Dirty Laundry update: The NFL's response

Hat tip to Jason Wilde of ESPNMilwaukee.com, who pointed out via Twitter (@jasonjwilde) the NFL's official explanation for the play we ranted about Wednesday. The NFL Network appearance of Carl Johnson, the league's vice president of officiating, provides us a platform for a quick follow-up.

For starters, Johnson acknowledged that referee Peter Morelli's crew erred on a critical call in the second quarter of the Green Bay Packers' 20-17 loss to the Atlanta Falcons. Tight end Tony Gonzalez should not have been credited with a 6-yard reception on fourth down.

"It was not a catch," Johnson said. "He did not maintain firm grasp and control."

There is no disputing that conclusion. But in the process of explaining what happened, Johnson provided further grist for our argument against the current replay system.

He touted the instance as "an excellent example of the chess games teams play" and praised the Falcons for rushing to get off another play and prevent Packers coach Mike McCarthy from challenging the call. Johnson also acknowledged that "TV networks aren't obligated to show significant replays or any types of replays" and said that the home-field advantage in the replay system "balances out" because "you have eight home games and eight away."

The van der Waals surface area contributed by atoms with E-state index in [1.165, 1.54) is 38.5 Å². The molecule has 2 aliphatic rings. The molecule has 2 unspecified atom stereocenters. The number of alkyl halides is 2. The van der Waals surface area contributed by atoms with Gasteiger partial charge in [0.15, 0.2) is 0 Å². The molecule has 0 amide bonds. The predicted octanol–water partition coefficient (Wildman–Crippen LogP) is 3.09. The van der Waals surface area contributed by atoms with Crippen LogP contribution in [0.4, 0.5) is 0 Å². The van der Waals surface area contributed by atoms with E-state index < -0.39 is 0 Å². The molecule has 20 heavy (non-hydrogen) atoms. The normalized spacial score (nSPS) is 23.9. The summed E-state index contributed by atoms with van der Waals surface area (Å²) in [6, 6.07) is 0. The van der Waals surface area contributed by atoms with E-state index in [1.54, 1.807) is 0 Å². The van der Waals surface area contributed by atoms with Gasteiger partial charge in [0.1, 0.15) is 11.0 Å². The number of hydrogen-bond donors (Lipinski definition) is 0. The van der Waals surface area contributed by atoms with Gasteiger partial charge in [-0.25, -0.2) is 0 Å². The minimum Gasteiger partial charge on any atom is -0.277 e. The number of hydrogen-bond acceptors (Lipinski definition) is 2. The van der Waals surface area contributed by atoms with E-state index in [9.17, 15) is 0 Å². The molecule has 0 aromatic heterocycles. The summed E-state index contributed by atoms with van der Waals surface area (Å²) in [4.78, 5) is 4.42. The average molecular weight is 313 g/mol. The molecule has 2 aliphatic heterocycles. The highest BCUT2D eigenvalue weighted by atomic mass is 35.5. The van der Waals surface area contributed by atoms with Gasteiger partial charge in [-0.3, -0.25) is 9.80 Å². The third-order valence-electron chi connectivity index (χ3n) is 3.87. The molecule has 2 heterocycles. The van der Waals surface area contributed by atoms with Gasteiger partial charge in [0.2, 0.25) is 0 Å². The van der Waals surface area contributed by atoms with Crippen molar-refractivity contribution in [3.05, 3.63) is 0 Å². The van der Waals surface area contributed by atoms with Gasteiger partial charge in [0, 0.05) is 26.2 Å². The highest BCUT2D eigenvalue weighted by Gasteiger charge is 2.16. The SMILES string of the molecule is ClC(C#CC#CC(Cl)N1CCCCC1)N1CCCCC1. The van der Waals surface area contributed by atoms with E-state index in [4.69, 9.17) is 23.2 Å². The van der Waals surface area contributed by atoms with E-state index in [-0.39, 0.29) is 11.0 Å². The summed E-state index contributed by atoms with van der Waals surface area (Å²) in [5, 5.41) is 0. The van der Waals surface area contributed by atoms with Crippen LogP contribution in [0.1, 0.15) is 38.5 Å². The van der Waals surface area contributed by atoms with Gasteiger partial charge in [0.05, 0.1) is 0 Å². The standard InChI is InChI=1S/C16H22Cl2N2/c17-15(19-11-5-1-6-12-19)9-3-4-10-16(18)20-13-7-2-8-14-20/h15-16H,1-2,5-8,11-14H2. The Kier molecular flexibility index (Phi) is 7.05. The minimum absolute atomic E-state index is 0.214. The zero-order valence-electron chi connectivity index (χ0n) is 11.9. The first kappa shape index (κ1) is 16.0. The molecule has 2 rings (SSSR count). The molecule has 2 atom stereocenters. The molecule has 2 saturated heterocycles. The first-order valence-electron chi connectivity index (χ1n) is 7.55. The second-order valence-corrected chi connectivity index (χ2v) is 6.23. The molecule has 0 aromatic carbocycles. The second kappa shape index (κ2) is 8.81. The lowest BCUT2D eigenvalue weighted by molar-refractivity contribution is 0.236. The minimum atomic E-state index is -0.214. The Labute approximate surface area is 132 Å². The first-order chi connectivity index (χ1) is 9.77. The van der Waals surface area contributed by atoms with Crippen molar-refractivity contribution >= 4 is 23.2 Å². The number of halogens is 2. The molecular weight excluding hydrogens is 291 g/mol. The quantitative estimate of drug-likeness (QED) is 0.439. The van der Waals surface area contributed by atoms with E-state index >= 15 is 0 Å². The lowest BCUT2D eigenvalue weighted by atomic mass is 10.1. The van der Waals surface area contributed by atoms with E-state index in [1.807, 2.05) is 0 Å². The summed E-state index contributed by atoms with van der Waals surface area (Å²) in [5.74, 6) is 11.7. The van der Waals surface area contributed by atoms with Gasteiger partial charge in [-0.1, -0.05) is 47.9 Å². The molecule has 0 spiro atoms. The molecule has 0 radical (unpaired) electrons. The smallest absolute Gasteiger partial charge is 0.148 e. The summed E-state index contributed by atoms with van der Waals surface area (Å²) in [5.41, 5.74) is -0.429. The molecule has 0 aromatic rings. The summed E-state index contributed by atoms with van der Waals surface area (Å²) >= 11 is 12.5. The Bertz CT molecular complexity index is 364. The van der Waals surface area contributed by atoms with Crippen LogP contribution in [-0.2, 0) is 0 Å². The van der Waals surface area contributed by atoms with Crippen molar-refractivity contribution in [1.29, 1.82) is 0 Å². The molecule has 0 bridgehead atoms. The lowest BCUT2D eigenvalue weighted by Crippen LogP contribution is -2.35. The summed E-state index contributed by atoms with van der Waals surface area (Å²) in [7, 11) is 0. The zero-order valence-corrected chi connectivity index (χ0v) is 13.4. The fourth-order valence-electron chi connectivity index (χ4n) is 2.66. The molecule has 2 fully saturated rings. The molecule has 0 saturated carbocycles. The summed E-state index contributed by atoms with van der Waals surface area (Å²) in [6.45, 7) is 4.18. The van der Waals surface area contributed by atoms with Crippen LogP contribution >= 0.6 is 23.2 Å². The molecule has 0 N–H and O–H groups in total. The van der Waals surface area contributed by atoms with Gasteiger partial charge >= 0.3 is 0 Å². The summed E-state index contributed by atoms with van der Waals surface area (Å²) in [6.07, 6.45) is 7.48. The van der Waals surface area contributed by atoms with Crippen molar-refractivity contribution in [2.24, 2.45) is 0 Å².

Johnson is simply the messenger of the NFL's policy-making monolith, so I don't blame him personally. But how can this be a fair way of neutrally officiating high-stakes NFL games? Getting calls right shouldn't be subject to "chess games." The NFL can't be solely reliant on TV networks if they're not obligated to provide the service they're being counted on for. And home-field advantage only balances out if there is an equal number of questionable calls spread among your 16 games -- an unrealistic possibility, at best.


Maybe I'm preaching to the choir on this one, but count me as still riled by Sunday's sequence and now disheartened by the league's response.

One other note before I drop this (for the moment): A few of you pointed out something I should have realized myself in the original post. Network feeds inside NFL stadiums often run on a significant delay, and that was the case Sunday in the Georgia Dome. Sitting in the press box, I could watch the play live and then look up at the television monitor to see the same play just starting.

So if you were viewing at home, you saw a solid replay of the "catch" well before the Falcons took the next snap. But if you were in the coaches' booth, you didn't see that replay until after the next play occurred in live action. Without spending too much time in a space-time continuum debate, the bottom line is that McCarthy is right: His assistants didn't see any replay of the play until it was too late. Consider the internal feed delay another pock on the system as currently configured.